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Examining The Crossover Of Immigration & Family Law In Determining Special Immigrant Juvenile Status

Nadia Sehr Khalid Senior Staff Attorney, Catholic Charities Dallas


FALL 2021


Special Immigrant Juvenile Status is a unique part of federal immigration law that directly intersects with state family law. The intersection occurs at the state court level where an applicant seeking Special Immigrant Juvenile Status must first procure a Suit Affecting Parent-Child Relationship (hereafter, “SAPCR”), or its equivalent, through a state court judge. In determining if a SAPCR is appropriate, the judge conducts a best interest of the child analysis to make the requisite findings of abuse, abandonment, and/or neglect by one or both parents. If granted, the SAPCR awards custody of the child to a designated petitioner. Notably, while the findings of abuse, abandonment, and/or neglect are strictly defined by the state family code, they are imperative in the filing for the immigration benefit of Special Immigrant Juvenile Status.

What is Special Immigrant Juvenile Status? Special Immigrant Juvenile Status (hereafter, “SIJS”) is a form of immigration relief and protection afforded by the U.S. Government to minors residing in the United States who need the protection of a juvenile court, principally and specifically because they have been abused, abandoned, and/or neglected by a parent in their home country.¹ An approved SIJS offers a path to lawful residency and, in most cases, citizenship. SIJS was created in 1990 when the U.S. Congress passed and enacted the Immigration Act of 1990.² The Immigration and Nationality Act (“INA”) defines a special immigrant juvenile as an immigrant who is present in the United States and who has “been declared a dependent on a juvenile court or who has been placed in the custody of an agency or individual because one or both of the child’s parents are not able to care for the child due to abuse, neglect, abandonment, or a similar basis under state law.”³

To qualify for SIJS, the applicant must primarily meet four major requirements: first, the applicant must be under 21 years of age at the time the SIJS application is filed. Second, the applicant must be currently living in the United States. Third, the applicant must be unmarried, meaning the applicant must have never been married or, if previously married, the marriage must have ended legally before the time of filing. Fourth, and most importantly, the applicant must have a valid juvenile court order issued by a state court in the United States with dual findings that 1) the applicant is a dependent of the court or an individual appointed by the court, and 2) the applicant cannot be reunified with one or both of applicant’s parents because of abuse, abandonment, neglect, or a similar basis under state law.⁴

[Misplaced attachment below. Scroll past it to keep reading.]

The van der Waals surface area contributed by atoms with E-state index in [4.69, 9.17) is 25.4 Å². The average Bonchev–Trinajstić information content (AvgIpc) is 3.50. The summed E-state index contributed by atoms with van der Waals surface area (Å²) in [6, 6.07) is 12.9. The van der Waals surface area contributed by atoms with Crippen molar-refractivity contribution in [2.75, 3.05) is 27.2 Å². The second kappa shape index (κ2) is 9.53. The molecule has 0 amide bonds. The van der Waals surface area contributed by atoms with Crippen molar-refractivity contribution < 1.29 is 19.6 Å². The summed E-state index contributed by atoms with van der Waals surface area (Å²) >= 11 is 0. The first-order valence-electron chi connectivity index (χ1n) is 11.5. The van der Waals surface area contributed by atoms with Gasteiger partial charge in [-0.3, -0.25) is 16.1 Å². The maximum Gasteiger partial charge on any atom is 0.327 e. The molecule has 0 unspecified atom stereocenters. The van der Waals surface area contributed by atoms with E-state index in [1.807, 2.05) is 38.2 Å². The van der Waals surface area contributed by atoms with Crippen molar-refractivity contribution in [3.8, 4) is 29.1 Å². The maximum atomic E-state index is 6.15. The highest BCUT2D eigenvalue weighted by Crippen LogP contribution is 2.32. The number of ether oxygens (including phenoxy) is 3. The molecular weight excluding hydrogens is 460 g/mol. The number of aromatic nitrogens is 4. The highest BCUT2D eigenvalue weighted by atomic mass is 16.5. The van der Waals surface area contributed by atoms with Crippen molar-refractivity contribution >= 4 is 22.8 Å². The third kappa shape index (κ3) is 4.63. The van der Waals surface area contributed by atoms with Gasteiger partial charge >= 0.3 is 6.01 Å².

Procuring the State Court Order: Purpose and Limitations of the Suit Affecting Parent-Child Relationship Before an applicant can be eligible for the immigration benefit of SIJS, the applicant must first obtain a state court order with certain key findings. The most commonly used state court order in these proceedings is the SAPCR. The Code of Federal Regulations (hereafter, “CFR”) states that a child cannot apply for SIJS status without a “predicate” order from a juvenile court.⁵ The CFR further defines a juvenile court as “any court located in the United States having jurisdiction under State law to make judicial determinations about the custody and care of juveniles.⁶ This includes family courts, civil courts, and juvenile courts.⁷ Under Texas Family Code §102.003, only certain people can file a SAPCR. This includes a parent of the child; the child through a representative authorized by the court; a person, other than a foster parent, who has had actual care, control, and possession of the child for at least six months; and/or a relative of the child within the third degree by consanguinity if the child’s parents are deceased at the time of filing the petition.⁸ ⁹

While most SAPCR proposed orders follow boilerplate language on information such as party names, addresses, and jurisdiction, the most unique part of the SAPCR remains its crossover with immigration. The Texas Family Code provides definitions of “abuse,” “neglect,” and “abandonment,” all of which are key findings that must be made by a judge at a state level so that the SAPCR can then be used for an SIJS immigration filing.¹⁰ Notably, the SAPCR should include facts and evidence surrounding the child’s circumstances that support a finding of “abuse, neglect, and/or abandonment” by one or both of the child’s parents.¹¹

However, it must be noted that it is not the role of the state judge to decide the child’s immigration status. Only the federal government can make that determination through the United States and Citizenship Immigration Services (hereafter, “USCIS”). However, federal law requires state-court findings to proceed with an SIJS application.

State vs. Federal Immigration Analysis: Determining the Best Interest of the Child In these proceedings, the best interest of the child is always the main priority of the state. The SAPCR process incorporates a family-law based “best interest of the child” analysis. This analysis has a special focus on findings of “abuse, abandonment, and/or neglect.” Ultimately, “best interest of the child” findings are key in making an SIJS determination later on. Under Texas Family Code Sec. 153.002, the “best interest of the child shall always be the primary consideration of the court in determining the issues of conservatorship and possession of an access to the child."¹² In making this substantive determination, the judge will always consider the longstanding Holley factors established by the Texas Supreme Court, which include but are not limited to:

  • The desires of the child

  • The emotional and physical needs of the child now and in the future

  • The emotional and physical danger to the child now and in the future

  • The parental abilities of the individuals seeking custody